Families are the biggest influence on a child's mental health and wellbeing. Research says children thrive when they belong to a caring and supportive family
It's the quality of a child's relationships within the family that matters ... much more than:
- family size, culture, language or religion,
- the number and gender of parents,
- biology or whether a family is blended or extended.
From birth, relationships help children:
- feel secure,
- to believe they will be kept safe,
- to trust in others and in the world―even when problems arise.
The relationships children experience with the people around them has a big influence on their wellbeing. Families give children a model that they use to build relationships throughout their lives.
Strong, positive relationships help create trust, a feeling of support, and a greater ability to deal with stress and hardship.
More information about family relationships:
Healthy relationships and families
The building blocks of healthy family relationships
Supporting family relationships: Suggestions for families and staff
Family relationships: Resources for families and staff
Positive mental health for parents and carers
The mental and physical health of parents and carers is just as important as a child’s.
When parents and carers look after themselves, they are more likely to feel good and are better able to care for their children.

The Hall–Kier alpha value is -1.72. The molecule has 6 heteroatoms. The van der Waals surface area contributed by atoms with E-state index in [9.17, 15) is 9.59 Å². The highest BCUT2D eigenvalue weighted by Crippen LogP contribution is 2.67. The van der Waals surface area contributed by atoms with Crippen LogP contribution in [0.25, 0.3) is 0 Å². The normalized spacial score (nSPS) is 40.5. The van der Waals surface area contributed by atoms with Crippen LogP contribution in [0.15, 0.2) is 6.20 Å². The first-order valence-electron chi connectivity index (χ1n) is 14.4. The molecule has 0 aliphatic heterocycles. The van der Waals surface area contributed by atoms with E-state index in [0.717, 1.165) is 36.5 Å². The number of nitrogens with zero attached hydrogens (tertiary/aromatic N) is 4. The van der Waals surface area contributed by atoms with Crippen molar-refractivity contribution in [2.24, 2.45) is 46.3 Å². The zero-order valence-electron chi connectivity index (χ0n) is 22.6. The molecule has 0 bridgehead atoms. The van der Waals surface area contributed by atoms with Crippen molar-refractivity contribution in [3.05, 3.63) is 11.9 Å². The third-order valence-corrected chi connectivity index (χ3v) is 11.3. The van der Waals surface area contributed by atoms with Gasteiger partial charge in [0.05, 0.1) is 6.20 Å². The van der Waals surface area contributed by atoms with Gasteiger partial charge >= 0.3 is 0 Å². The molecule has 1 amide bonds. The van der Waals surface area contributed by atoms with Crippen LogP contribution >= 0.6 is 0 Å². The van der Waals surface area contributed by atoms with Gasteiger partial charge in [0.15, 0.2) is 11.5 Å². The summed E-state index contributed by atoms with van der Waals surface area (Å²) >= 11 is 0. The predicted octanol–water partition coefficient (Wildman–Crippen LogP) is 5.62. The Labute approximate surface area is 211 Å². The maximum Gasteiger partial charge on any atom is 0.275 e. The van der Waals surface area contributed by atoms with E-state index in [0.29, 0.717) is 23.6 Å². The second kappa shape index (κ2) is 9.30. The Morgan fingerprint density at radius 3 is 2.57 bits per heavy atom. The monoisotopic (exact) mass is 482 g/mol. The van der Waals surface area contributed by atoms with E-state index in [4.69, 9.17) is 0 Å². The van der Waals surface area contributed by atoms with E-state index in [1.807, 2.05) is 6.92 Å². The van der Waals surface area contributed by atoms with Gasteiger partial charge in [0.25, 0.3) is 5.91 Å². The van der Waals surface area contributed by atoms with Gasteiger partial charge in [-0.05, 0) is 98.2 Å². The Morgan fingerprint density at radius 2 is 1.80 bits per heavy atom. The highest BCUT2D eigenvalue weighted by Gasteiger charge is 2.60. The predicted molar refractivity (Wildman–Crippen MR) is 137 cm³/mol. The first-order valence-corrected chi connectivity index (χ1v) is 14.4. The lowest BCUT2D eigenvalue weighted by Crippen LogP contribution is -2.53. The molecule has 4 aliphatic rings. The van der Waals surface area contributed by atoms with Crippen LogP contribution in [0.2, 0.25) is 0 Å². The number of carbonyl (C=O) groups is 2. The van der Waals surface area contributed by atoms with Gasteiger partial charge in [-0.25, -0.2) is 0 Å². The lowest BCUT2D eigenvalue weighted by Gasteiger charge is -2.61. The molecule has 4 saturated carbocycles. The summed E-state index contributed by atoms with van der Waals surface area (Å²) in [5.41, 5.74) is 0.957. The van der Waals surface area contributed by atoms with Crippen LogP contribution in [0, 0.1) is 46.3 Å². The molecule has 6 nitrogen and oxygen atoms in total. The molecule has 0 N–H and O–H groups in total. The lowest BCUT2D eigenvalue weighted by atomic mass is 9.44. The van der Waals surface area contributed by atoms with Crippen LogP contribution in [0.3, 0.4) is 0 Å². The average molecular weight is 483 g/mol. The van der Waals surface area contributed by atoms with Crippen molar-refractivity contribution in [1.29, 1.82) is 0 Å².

Being healthy helps parents and carers relate to and make good decisions for their children. This promotes positive mental health and wellbeing in children and allows families to enjoy time together.
More information about the mental health of parents and carers:
All about parents’ and carers’ mental health
Supporting parents and carers to look after themselves
Promoting self-care: Suggestions for families and staff
Supporting mental health and wellbeing: Resources for families and staff
Dads make a difference
Dads come in many shapes and sizes.
A father may not be biologically related to his child or live with his child all the time. He might be a grandfather, step-father, foster father or adoptive father. Children can have more than one father, or have relationships with other males who parent and care for them.
There is no one right way to be a father. Each father brings unique ideas and experiences to being a parent or carer and contributes to the mental health and wellbeing of his child and family.